Summary of Linux's knowledge of inode

  • 2020-06-07 05:58:36
  • OfStack


Recently, while reviewing the Linux command, I came across one that I had previously ignored when I went to df. The -ES5en option lists inode information for the file system partition. What is this inode?

What is inode used for

inode is the area used to store file meta-information. The Chinese translation is called "index node".

Background on inode

Let's review a little bit about file storage. As we know, files are stored on a hard disk, and the smallest unit of storage on a hard disk, also known as a sector, is 512 bytes in size.

When the operating system reads information on the hard disk, it reads multiple sectors once, also known as blocks. Typically, the block size is 4KB, which is about the size of eight sectors. It is important to note that the blocks read are contiguous Spaces.

This time we can know that the file is stored in the "block", just like when we write C language program, we know that when we declare an array, it will not only stored in the array of values, can store information corresponding to the array, such as the first address of the array, the file type and length of the array, etc., also, need to find a place to store file meta information, similar to the length of the file to create relevant information, documents and so on. And this place, we call inode.

Content stored in inode

inode contains the meta information for the stored file, including these contents:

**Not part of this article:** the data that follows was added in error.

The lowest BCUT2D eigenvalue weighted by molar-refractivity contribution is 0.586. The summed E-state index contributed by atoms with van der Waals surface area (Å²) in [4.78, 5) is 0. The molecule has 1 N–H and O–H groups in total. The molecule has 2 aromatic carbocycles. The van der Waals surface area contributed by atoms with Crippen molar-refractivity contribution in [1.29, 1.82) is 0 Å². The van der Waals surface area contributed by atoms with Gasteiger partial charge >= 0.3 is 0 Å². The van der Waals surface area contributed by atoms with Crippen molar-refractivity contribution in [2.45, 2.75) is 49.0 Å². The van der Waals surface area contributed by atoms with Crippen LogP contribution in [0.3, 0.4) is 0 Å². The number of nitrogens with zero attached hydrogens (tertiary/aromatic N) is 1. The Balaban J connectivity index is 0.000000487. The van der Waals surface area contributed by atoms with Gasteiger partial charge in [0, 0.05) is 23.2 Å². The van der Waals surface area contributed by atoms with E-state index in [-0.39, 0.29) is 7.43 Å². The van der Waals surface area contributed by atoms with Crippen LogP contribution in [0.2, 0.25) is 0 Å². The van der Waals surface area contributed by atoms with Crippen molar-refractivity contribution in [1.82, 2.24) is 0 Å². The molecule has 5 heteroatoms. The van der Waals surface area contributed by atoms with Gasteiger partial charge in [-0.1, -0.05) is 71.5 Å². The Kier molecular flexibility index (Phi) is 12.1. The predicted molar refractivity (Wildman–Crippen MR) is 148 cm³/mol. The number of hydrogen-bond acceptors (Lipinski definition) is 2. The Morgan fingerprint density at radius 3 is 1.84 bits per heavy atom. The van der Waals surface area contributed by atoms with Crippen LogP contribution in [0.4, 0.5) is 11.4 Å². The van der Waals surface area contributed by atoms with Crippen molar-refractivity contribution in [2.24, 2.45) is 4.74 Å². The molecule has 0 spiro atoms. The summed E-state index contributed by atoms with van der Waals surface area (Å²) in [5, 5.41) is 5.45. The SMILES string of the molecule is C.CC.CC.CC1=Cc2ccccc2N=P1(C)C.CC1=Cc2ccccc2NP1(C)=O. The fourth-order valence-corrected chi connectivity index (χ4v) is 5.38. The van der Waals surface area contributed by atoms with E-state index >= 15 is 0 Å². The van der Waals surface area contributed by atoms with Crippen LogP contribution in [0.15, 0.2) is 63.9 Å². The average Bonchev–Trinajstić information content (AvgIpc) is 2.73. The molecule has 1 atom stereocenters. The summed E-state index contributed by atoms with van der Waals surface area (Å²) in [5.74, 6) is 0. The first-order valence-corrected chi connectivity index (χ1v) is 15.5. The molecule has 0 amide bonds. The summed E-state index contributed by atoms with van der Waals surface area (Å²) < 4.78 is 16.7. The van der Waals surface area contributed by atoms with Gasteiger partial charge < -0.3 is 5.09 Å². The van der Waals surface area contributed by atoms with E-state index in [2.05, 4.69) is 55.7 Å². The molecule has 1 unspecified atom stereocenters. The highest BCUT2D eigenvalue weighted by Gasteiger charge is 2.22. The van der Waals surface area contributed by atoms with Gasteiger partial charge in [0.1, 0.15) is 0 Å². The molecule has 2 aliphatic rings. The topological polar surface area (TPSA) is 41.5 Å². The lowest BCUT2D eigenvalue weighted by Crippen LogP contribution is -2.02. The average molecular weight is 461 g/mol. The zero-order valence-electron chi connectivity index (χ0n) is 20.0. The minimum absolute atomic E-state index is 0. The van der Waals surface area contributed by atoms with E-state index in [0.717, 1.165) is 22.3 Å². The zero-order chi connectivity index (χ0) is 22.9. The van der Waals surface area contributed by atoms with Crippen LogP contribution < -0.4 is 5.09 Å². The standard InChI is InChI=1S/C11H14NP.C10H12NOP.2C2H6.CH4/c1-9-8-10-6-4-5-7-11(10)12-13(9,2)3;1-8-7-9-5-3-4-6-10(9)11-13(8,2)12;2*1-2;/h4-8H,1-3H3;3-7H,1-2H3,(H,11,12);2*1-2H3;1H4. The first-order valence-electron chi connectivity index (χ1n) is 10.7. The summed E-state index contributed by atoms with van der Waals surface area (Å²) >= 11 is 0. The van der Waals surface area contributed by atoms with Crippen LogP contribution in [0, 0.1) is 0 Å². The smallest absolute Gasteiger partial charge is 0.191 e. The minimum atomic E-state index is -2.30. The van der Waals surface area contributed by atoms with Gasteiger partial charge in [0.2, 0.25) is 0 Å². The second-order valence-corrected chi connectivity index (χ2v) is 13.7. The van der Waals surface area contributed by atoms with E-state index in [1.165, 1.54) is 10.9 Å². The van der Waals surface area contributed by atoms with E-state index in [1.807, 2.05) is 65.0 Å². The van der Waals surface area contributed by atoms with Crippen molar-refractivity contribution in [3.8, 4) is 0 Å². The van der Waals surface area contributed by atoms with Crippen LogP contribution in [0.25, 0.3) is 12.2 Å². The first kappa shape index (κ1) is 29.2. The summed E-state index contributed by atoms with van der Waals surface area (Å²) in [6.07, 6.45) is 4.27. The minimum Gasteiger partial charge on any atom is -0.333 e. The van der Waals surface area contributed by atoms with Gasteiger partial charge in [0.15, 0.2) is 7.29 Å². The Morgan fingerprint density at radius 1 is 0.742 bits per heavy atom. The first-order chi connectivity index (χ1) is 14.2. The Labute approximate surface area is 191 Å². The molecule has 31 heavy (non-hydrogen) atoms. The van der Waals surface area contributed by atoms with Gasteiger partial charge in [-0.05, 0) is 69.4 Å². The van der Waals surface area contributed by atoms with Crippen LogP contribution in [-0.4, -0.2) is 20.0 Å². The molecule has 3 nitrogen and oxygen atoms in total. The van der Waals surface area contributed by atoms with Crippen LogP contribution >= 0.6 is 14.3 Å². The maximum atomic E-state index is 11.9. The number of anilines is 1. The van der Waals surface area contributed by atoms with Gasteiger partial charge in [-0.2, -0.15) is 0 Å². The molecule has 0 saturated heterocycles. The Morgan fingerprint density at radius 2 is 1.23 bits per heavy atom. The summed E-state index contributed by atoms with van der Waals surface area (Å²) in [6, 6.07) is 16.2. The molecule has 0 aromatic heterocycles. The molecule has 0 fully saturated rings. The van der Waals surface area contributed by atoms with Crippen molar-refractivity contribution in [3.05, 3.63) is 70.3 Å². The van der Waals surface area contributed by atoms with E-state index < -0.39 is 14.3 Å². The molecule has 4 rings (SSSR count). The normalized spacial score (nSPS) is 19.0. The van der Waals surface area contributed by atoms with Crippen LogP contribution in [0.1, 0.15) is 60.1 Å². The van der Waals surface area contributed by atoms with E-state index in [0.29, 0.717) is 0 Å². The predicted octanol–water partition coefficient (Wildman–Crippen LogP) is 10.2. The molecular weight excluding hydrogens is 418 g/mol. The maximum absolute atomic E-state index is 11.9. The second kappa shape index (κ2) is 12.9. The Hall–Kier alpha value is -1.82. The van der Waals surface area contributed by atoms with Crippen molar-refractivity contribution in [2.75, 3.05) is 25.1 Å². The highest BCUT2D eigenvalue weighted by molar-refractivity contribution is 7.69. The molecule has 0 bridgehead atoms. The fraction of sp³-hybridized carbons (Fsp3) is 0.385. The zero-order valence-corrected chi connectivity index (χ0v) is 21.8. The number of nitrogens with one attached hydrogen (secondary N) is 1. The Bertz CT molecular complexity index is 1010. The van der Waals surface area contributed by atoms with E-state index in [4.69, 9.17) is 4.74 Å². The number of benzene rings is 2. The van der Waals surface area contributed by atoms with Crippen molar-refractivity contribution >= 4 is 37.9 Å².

The number of bytes in a file. ID for file creators. Group ID for the file. Permissions such as reading and writing of files. The relevant timestamp of the file. There are three specific ones: ctime > Time of one change on inode; mtime - > The time of one change in the content of the document; atime - > The last time the file was opened. Number of links Block location of file data

inode number

For the first time, I think you might have the same question, since inode stores information about files, why not store file names. The reason is that file names are not the standard by which the Unix/Linux operating system recognizes different files.

The operating system identifies different files by the inode number.

In Unix/Linux system, the user layer name opens the file through the file name, and the system layer opens the file through three steps:

Find the inode number based on the file name. Get inode information from THE inode number. According to inode information, find the block of file data and leave the data alone.

The special role of inode

The separation of the inode number and file name in the Unix/Linux system has led to a number of special phenomena in the system:

Deleting the inode node deletes the file. Some files may not be deleted correctly. In this case, we can delete the corresponding inode node directly to delete the file. Moving a file or renaming a file does not change the inode number, just the file name. Generally speaking, the system cannot get the file name by inode number. When a file is opened, the system will recognize the file name by inode from now on, without considering the file name.

Because of the inode number, the system can be updated without the software being turned off. The system USES the inode number to identify the running file. During the update process, the file has the same file name and the new inode exists without affecting the current running file. The old VERSION of inode will be recycled the next time the software is opened, and the file name will automatically point to the new inode number.